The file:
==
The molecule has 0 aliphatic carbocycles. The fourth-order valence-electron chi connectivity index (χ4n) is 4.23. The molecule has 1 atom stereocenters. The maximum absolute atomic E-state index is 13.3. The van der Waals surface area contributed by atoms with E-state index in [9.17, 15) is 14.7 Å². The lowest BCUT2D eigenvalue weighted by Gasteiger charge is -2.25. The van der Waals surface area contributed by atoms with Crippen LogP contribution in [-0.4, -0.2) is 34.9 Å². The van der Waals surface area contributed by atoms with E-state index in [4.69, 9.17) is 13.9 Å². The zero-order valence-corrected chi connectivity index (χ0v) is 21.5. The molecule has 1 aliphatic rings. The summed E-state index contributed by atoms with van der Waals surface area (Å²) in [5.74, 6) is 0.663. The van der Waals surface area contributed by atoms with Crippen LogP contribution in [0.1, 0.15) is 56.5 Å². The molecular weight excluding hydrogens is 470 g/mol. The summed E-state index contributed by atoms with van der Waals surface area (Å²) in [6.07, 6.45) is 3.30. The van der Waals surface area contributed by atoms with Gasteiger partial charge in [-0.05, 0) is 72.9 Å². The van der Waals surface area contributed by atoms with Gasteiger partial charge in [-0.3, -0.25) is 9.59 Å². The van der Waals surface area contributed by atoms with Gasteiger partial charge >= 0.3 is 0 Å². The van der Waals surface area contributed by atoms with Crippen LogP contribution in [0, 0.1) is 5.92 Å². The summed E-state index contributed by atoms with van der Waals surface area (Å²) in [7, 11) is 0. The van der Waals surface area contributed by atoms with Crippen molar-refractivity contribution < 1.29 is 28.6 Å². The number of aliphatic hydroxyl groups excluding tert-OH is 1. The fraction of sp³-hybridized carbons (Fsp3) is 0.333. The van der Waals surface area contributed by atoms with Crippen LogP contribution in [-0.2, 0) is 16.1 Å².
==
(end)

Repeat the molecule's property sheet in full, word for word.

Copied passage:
The molecule has 0 aliphatic carbocycles. The fourth-order valence-electron chi connectivity index (χ4n) is 4.23. The molecule has 1 atom stereocenters. The maximum absolute atomic E-state index is 13.3. The van der Waals surface area contributed by atoms with E-state index in [9.17, 15) is 14.7 Å². The lowest BCUT2D eigenvalue weighted by Gasteiger charge is -2.25. The van der Waals surface area contributed by atoms with Crippen LogP contribution in [-0.4, -0.2) is 34.9 Å². The van der Waals surface area contributed by atoms with E-state index in [4.69, 9.17) is 13.9 Å². The zero-order valence-corrected chi connectivity index (χ0v) is 21.5. The molecule has 1 aliphatic rings. The summed E-state index contributed by atoms with van der Waals surface area (Å²) in [5.74, 6) is 0.663. The van der Waals surface area contributed by atoms with Crippen LogP contribution in [0.1, 0.15) is 56.5 Å². The molecular weight excluding hydrogens is 470 g/mol. The summed E-state index contributed by atoms with van der Waals surface area (Å²) in [6.07, 6.45) is 3.30. The van der Waals surface area contributed by atoms with Gasteiger partial charge in [-0.05, 0) is 72.9 Å². The van der Waals surface area contributed by atoms with Gasteiger partial charge in [-0.3, -0.25) is 9.59 Å². The van der Waals surface area contributed by atoms with Gasteiger partial charge >= 0.3 is 0 Å². The van der Waals surface area contributed by atoms with Crippen LogP contribution in [0, 0.1) is 5.92 Å². The summed E-state index contributed by atoms with van der Waals surface area (Å²) in [7, 11) is 0. The van der Waals surface area contributed by atoms with Crippen molar-refractivity contribution < 1.29 is 28.6 Å². The number of aliphatic hydroxyl groups excluding tert-OH is 1. The fraction of sp³-hybridized carbons (Fsp3) is 0.333. The van der Waals surface area contributed by atoms with Crippen LogP contribution in [-0.2, 0) is 16.1 Å².